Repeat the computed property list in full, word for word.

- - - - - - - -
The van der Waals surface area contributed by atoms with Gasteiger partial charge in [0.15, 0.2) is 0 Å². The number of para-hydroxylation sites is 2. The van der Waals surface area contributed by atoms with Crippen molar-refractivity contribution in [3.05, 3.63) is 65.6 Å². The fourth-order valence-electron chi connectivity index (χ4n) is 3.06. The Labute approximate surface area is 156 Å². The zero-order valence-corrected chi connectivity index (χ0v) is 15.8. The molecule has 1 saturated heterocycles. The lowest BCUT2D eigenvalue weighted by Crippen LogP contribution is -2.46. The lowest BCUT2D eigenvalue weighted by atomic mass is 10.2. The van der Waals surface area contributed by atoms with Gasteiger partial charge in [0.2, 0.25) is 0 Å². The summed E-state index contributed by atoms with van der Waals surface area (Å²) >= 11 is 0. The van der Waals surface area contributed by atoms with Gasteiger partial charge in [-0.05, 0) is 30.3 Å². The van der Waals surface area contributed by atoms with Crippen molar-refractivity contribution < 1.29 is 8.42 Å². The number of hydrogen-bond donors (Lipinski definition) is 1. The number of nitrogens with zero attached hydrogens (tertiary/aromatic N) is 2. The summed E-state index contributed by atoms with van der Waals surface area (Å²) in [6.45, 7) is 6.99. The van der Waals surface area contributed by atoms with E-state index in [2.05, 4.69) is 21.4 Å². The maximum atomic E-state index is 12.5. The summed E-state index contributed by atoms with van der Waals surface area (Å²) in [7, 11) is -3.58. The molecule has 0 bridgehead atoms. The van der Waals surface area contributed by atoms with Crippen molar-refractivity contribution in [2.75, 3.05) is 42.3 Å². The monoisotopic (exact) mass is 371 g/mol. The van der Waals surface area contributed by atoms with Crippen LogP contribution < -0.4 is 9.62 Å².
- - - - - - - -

The van der Waals surface area contributed by atoms with Gasteiger partial charge in [0.15, 0.2) is 0 Å². The number of para-hydroxylation sites is 2. The van der Waals surface area contributed by atoms with Crippen molar-refractivity contribution in [3.05, 3.63) is 65.6 Å². The fourth-order valence-electron chi connectivity index (χ4n) is 3.06. The Labute approximate surface area is 156 Å². The zero-order valence-corrected chi connectivity index (χ0v) is 15.8. The molecule has 1 saturated heterocycles. The lowest BCUT2D eigenvalue weighted by Crippen LogP contribution is -2.46. The lowest BCUT2D eigenvalue weighted by atomic mass is 10.2. The van der Waals surface area contributed by atoms with Gasteiger partial charge in [0.2, 0.25) is 0 Å². The summed E-state index contributed by atoms with van der Waals surface area (Å²) >= 11 is 0. The van der Waals surface area contributed by atoms with Gasteiger partial charge in [-0.05, 0) is 30.3 Å². The van der Waals surface area contributed by atoms with Crippen molar-refractivity contribution < 1.29 is 8.42 Å². The number of hydrogen-bond donors (Lipinski definition) is 1. The number of nitrogens with zero attached hydrogens (tertiary/aromatic N) is 2. The summed E-state index contributed by atoms with van der Waals surface area (Å²) in [6.45, 7) is 6.99. The van der Waals surface area contributed by atoms with E-state index in [2.05, 4.69) is 21.4 Å². The maximum atomic E-state index is 12.5. The summed E-state index contributed by atoms with van der Waals surface area (Å²) in [7, 11) is -3.58. The molecule has 0 bridgehead atoms. The van der Waals surface area contributed by atoms with Crippen molar-refractivity contribution in [2.75, 3.05) is 42.3 Å². The monoisotopic (exact) mass is 371 g/mol. The van der Waals surface area contributed by atoms with Crippen LogP contribution < -0.4 is 9.62 Å².